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A Year in the Apiary - December

December is the least active month in the calendar. The bees have been given a fondant supplement, and have been treated for the Varroa mite. The feeding will go on through Jan and early Feb until the air warms up again. If they don't want it they won't take it so no harm done providing some extra food. On a sunny day, they will pop out for a cleansing flight but will not be seen other than that.

It's a good time to move the hives about if needed. The 3-feet 3-mile rule does not apply as they have largely lost their corporate knowledge of where they are exactly. This is due to them being in a cluster for 3 months or so. In the Spring they will reorientate and the rule comes back into force.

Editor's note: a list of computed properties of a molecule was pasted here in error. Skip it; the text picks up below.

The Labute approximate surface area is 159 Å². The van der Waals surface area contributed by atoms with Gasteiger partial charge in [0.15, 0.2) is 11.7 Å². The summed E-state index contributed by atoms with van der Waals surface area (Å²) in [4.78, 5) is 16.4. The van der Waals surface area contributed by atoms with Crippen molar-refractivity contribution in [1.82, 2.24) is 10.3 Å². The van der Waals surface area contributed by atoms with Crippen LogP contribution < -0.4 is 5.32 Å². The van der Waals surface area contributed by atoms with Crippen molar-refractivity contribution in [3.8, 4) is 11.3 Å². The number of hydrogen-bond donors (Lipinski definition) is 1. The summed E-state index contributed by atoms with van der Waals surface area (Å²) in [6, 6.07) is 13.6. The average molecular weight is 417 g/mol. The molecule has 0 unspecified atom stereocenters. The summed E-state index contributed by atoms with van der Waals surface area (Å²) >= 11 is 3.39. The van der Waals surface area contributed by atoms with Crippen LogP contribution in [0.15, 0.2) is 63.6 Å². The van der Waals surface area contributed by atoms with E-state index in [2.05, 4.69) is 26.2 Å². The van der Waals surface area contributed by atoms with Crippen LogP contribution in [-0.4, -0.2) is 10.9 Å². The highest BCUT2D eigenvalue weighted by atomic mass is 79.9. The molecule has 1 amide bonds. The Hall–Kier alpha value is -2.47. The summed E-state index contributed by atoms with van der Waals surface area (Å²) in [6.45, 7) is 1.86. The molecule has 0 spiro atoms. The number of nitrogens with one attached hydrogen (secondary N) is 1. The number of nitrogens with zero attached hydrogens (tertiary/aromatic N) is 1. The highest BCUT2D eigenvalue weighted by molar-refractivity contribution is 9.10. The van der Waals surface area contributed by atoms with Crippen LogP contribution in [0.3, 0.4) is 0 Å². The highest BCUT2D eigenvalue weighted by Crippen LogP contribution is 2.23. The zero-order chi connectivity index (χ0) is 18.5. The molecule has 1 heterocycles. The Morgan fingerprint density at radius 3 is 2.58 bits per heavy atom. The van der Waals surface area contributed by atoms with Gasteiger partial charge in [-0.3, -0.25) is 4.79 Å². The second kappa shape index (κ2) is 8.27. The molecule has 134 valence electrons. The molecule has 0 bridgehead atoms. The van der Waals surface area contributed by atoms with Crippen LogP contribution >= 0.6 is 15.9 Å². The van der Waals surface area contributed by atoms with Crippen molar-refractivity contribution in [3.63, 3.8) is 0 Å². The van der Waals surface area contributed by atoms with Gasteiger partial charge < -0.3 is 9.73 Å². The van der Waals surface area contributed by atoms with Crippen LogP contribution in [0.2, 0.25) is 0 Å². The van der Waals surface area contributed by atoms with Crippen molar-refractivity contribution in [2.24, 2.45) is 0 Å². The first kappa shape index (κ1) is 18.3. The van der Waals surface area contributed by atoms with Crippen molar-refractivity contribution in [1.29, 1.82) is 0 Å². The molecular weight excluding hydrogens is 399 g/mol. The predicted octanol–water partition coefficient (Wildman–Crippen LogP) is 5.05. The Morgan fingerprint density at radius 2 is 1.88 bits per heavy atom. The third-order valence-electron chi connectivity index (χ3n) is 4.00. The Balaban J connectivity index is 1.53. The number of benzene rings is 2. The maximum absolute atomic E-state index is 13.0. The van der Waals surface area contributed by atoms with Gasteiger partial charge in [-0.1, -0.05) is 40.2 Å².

I started the year with 5 hives and I ended with 8. Who knows what 2022 will bring? Hopefully, the bees will be able to socialise mask-free!

December marks the end of this blog about a year in the Apiary. I hope you found it interesting and perhaps it will stimulate you to think about keeping bees. The scientists are a little worried about how the human footprint is affecting honey bees. What is very well known is how important they are to pollination and the drastic effect on our economy if they were to be significantly wiped out. Do what you can to promote beekeeping and the environment general. I expect that by navigating here, you have joined the Greener Padbury Group, which is a great start!

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